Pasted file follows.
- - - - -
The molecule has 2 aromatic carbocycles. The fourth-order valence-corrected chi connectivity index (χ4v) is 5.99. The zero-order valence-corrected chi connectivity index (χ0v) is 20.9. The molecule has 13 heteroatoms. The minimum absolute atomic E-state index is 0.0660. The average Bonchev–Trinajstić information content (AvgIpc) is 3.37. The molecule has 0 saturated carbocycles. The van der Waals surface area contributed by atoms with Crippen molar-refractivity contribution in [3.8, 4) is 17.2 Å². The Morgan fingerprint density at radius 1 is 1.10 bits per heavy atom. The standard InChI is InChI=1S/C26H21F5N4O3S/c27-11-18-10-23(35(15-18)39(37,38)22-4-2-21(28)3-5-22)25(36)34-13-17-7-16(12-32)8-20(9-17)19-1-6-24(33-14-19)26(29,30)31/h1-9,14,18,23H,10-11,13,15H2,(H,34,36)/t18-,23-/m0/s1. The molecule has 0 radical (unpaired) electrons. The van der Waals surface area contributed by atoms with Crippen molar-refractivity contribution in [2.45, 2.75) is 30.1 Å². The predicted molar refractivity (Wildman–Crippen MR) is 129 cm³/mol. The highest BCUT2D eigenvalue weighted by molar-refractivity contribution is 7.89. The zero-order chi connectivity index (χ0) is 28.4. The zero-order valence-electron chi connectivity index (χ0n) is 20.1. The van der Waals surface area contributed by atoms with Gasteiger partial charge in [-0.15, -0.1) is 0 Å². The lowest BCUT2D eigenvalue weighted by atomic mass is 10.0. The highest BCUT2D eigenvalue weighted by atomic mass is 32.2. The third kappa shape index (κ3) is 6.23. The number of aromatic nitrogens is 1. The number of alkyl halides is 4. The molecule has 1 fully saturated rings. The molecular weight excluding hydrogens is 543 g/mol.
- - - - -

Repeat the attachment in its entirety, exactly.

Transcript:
The molecule has 2 aromatic carbocycles. The fourth-order valence-corrected chi connectivity index (χ4v) is 5.99. The zero-order valence-corrected chi connectivity index (χ0v) is 20.9. The molecule has 13 heteroatoms. The minimum absolute atomic E-state index is 0.0660. The average Bonchev–Trinajstić information content (AvgIpc) is 3.37. The molecule has 0 saturated carbocycles. The van der Waals surface area contributed by atoms with Crippen molar-refractivity contribution in [3.8, 4) is 17.2 Å². The Morgan fingerprint density at radius 1 is 1.10 bits per heavy atom. The standard InChI is InChI=1S/C26H21F5N4O3S/c27-11-18-10-23(35(15-18)39(37,38)22-4-2-21(28)3-5-22)25(36)34-13-17-7-16(12-32)8-20(9-17)19-1-6-24(33-14-19)26(29,30)31/h1-9,14,18,23H,10-11,13,15H2,(H,34,36)/t18-,23-/m0/s1. The molecule has 0 radical (unpaired) electrons. The van der Waals surface area contributed by atoms with Crippen molar-refractivity contribution in [2.45, 2.75) is 30.1 Å². The predicted molar refractivity (Wildman–Crippen MR) is 129 cm³/mol. The highest BCUT2D eigenvalue weighted by molar-refractivity contribution is 7.89. The zero-order chi connectivity index (χ0) is 28.4. The zero-order valence-electron chi connectivity index (χ0n) is 20.1. The van der Waals surface area contributed by atoms with Gasteiger partial charge in [-0.15, -0.1) is 0 Å². The lowest BCUT2D eigenvalue weighted by atomic mass is 10.0. The highest BCUT2D eigenvalue weighted by atomic mass is 32.2. The third kappa shape index (κ3) is 6.23. The number of aromatic nitrogens is 1. The number of alkyl halides is 4. The molecule has 1 fully saturated rings. The molecular weight excluding hydrogens is 543 g/mol.